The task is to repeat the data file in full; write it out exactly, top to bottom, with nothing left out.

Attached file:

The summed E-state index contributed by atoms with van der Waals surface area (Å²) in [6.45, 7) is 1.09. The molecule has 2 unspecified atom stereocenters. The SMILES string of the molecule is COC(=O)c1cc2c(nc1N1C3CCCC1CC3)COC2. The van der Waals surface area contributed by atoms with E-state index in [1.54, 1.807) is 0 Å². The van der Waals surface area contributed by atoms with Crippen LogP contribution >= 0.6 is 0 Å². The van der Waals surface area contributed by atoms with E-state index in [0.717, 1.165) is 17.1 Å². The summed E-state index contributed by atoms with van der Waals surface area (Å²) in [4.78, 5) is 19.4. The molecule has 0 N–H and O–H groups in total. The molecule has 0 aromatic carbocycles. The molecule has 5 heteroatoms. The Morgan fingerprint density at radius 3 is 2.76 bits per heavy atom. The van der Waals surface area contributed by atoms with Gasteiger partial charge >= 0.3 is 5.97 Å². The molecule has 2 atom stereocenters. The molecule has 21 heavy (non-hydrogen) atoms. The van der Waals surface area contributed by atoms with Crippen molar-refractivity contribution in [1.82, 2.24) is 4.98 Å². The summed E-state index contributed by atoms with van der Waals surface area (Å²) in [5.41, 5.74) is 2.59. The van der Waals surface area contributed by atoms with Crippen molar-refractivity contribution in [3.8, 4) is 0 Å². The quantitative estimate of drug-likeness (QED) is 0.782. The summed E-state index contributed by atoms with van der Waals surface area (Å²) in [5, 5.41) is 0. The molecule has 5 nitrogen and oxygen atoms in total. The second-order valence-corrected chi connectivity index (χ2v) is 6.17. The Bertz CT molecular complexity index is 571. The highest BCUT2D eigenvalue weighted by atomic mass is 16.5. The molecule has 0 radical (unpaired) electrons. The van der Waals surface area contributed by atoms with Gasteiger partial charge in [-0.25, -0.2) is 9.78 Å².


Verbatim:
The summed E-state index contributed by atoms with van der Waals surface area (Å²) in [6.45, 7) is 1.09. The molecule has 2 unspecified atom stereocenters. The SMILES string of the molecule is COC(=O)c1cc2c(nc1N1C3CCCC1CC3)COC2. The van der Waals surface area contributed by atoms with E-state index in [1.54, 1.807) is 0 Å². The van der Waals surface area contributed by atoms with Crippen LogP contribution >= 0.6 is 0 Å². The van der Waals surface area contributed by atoms with E-state index in [0.717, 1.165) is 17.1 Å². The summed E-state index contributed by atoms with van der Waals surface area (Å²) in [4.78, 5) is 19.4. The molecule has 0 N–H and O–H groups in total. The molecule has 0 aromatic carbocycles. The molecule has 5 heteroatoms. The Morgan fingerprint density at radius 3 is 2.76 bits per heavy atom. The van der Waals surface area contributed by atoms with Gasteiger partial charge >= 0.3 is 5.97 Å². The molecule has 2 atom stereocenters. The molecule has 21 heavy (non-hydrogen) atoms. The van der Waals surface area contributed by atoms with Crippen molar-refractivity contribution in [1.82, 2.24) is 4.98 Å². The summed E-state index contributed by atoms with van der Waals surface area (Å²) in [5.41, 5.74) is 2.59. The van der Waals surface area contributed by atoms with Crippen molar-refractivity contribution in [3.8, 4) is 0 Å². The quantitative estimate of drug-likeness (QED) is 0.782. The summed E-state index contributed by atoms with van der Waals surface area (Å²) in [5, 5.41) is 0. The molecule has 5 nitrogen and oxygen atoms in total. The second-order valence-corrected chi connectivity index (χ2v) is 6.17. The Bertz CT molecular complexity index is 571. The highest BCUT2D eigenvalue weighted by atomic mass is 16.5. The molecule has 0 radical (unpaired) electrons. The van der Waals surface area contributed by atoms with Gasteiger partial charge in [-0.25, -0.2) is 9.78 Å².